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Nigeria's national oil company, Nigerian National Petroleum Corporation (NNPC), has banned 113 oil tankers from its ports on the orders of recently elected president Muhammadu Buhari.

On 15 July 2015, a letter was issued by the NNPC referring to a directive issued by the President of Nigeria prohibiting 113 identified tankers from engaging in crude oil/gas loading activities at Nigerian terminals. The prohibition also bars the identified tankers from movements within Nigerian territorial waters. 

The NNPC letter has caused concern and confusion as it does not explain the reason for the ban and does not identify how an affected party can apply to have the ban lifted. There is also some uncertainty over the tankers identified in the list attached to the letter. Some are listed twice, and some of the tanker names do not match the respective IMO numbers. It is also alleged that some of the tankers have not called at Nigeria for several years and in some cases have never been there.

Information is currently scarce. It is not known what rules and regulations the owners of the tankers on the list are alleged to have breached and whether the ban can be justified. It has been reported that the named tankers have been banned because they experienced differences between load port and discharge port figures for cargo and free water. There has also been a suggestion that the ban may be due to a failure to provide the Nigerian authorities with official outturn figures for cargo loaded in Nigeria. The mechanism for tankers to provide such information is not clear. We have seen a reference to the introduction by the Nigerian Department of Petroleum Resources of outturn verification exercises for cargos loaded at certain ports, failing which sanctions may be imposed on the vessels. However, the details of the requirements are unclear and tanker owners may wish to seek clarification from local agents if they are requested to take part in such exercises. It is believed that the tanker list is not final and that more tankers may be added.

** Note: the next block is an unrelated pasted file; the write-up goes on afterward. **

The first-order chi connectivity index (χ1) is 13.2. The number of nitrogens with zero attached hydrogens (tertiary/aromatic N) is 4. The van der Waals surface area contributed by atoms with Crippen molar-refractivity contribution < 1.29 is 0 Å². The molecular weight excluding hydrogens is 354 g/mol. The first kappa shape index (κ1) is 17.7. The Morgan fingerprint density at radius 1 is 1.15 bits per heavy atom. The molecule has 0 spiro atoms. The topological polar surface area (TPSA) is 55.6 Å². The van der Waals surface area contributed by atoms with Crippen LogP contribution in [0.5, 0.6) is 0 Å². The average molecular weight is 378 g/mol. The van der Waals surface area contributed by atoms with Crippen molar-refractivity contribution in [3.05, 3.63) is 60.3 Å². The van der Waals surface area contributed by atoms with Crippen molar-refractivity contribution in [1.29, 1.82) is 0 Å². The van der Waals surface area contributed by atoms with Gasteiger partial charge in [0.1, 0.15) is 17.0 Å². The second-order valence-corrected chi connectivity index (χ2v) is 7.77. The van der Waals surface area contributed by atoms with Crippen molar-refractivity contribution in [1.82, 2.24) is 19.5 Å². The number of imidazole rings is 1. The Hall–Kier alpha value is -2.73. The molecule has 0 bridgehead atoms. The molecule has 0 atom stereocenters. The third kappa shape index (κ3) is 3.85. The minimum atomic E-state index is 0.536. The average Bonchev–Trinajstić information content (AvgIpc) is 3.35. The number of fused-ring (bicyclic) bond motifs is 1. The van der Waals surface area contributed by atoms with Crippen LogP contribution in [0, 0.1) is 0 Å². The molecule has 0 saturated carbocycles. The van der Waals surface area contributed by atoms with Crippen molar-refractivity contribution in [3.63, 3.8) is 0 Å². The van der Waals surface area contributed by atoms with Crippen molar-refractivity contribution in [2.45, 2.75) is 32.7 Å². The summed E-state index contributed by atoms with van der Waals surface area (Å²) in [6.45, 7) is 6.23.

We recommend Members and clients to take the letter seriously and seek advice from their Defence cover provider if the ban may affect a tanker. Particular care should be taken when:

  • A banned tanker is currently at or has been instructed to call at a Nigerian port.
  • A banned tanker has recently loaded oil in Nigeria.
  • A tanker has recently been asked to provide official outturn figures for cargo loaded in Nigeria.

Although NNPC’s letter refers to Nigerian Territorial waters, we suggest banned tankers should also avoid entering the Nigerian Exclusive Economic Zone.

All tankers loading oil in Nigeria are advised to be extra vigilant in their dealings with and reporting to the local authorities.  

No general legal advice can be provided as yet as the position is too uncertain. It is crucial to evaluate the individual terms of a charterparty/contract of carriage. Legal issues that may arise include:

  • Off-hire for delays caused by the ban.
  • Frustration of contract.
  • Legitimacy of voyage instructions.
  • Legal safety of Nigerian ports.
  • Responsibility as between owners and charterers for providing official outturn figures.

We are aware of charterparty clauses being negotiated to deal with some of the legal issues identified above. All clauses need to be considered carefully in view of the uncertain position and the way in which outturn figures are to be reported.

Additional details are available in the HFW Briefing published on 23 July 2015.

INTERTANKO has protested to the NNPC and requested urgent clarification and Gard’s correspondents are also investigating. Further information will be provided when available. Members and clients should also seek guidance from local agents.

Please direct any questions to your usual Defence cover point of contact.